The Digital Gypsy

Posted in Uncategorized by aintnothingright on May 10, 2011

Those who decide they don’t want to be surrounded or defined by personal possessions must go through an interesting thought process.  I’d suggest it would be catalyzed by some sort of existential crisis, followed by doubt, exploration, and finally acceptance, resolved with some unnatural sort of conviction.  Such behaviour is unnatural in that it is iconoclastic.  However, we now live in a time where this new sort of minimilast, iconoclastic lifestyle is not only perfectly achievable, but also made simpler by the internet, of all things.

I’ve been browsing Everett Bogue, Colin Wright, and Tammy Strobel’s blogs.  All of these individuals make their living through various services marketed and provided through the internet.  All of these individuals also espouse a minimalist, travel-oriented lifestyle.  They have few possessions, no cars, and promote sustainable, minimal living.  Flying in the face of conventional understandings, these individuals have more stable, conventional presences online than they do in the real world.  Indeed, they even have their careers online.  Offline, their careers are no doubt much less salient to the world.

An interesting reversal of the roles of reality and the e-world is occurring here.  The internet used to be about vicarious experience.  Now, for these offline bohemians, reality is experience –  they float through the world with little in the way of tangible impact; they instead accrue real-life experience which forms their real-life identity and perhaps their online identity.    Real life used to be a 9 to 5, a grind that you relax by visiting media of various sorts; now, the internet has become the office, the place we advertise, work, and network.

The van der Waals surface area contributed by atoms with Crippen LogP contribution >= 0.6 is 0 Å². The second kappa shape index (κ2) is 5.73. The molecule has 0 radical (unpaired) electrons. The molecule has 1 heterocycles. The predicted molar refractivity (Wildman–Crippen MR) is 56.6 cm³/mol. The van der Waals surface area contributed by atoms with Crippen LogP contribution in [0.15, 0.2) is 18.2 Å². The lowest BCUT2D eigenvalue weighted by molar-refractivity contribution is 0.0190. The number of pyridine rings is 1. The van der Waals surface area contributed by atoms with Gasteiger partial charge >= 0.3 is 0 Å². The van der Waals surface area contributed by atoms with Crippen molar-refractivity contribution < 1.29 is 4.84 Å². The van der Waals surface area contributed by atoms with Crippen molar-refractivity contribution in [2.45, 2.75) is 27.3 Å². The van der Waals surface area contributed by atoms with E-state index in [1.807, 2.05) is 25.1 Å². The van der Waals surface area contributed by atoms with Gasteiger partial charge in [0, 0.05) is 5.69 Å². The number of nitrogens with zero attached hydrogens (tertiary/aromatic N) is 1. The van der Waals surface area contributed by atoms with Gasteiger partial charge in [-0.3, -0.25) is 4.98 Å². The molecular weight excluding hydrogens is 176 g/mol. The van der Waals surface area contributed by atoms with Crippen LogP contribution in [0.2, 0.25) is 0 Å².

It’s as though nomadic lifestyles of bygone eras have become viable once again.  More than that, this way of living is becoming more apparent to more and more people each day.  I’m mildly jealous of these people, but perhaps I’m more jealous of the strength of their convictions.  I couldn’t abandon my job and possessions –hell,  few people I know could.

Of course, this all may be the veneer of a lifestyle choice that is currently in vogue, but more possibly, this is the beginning of a new interplay between life and work.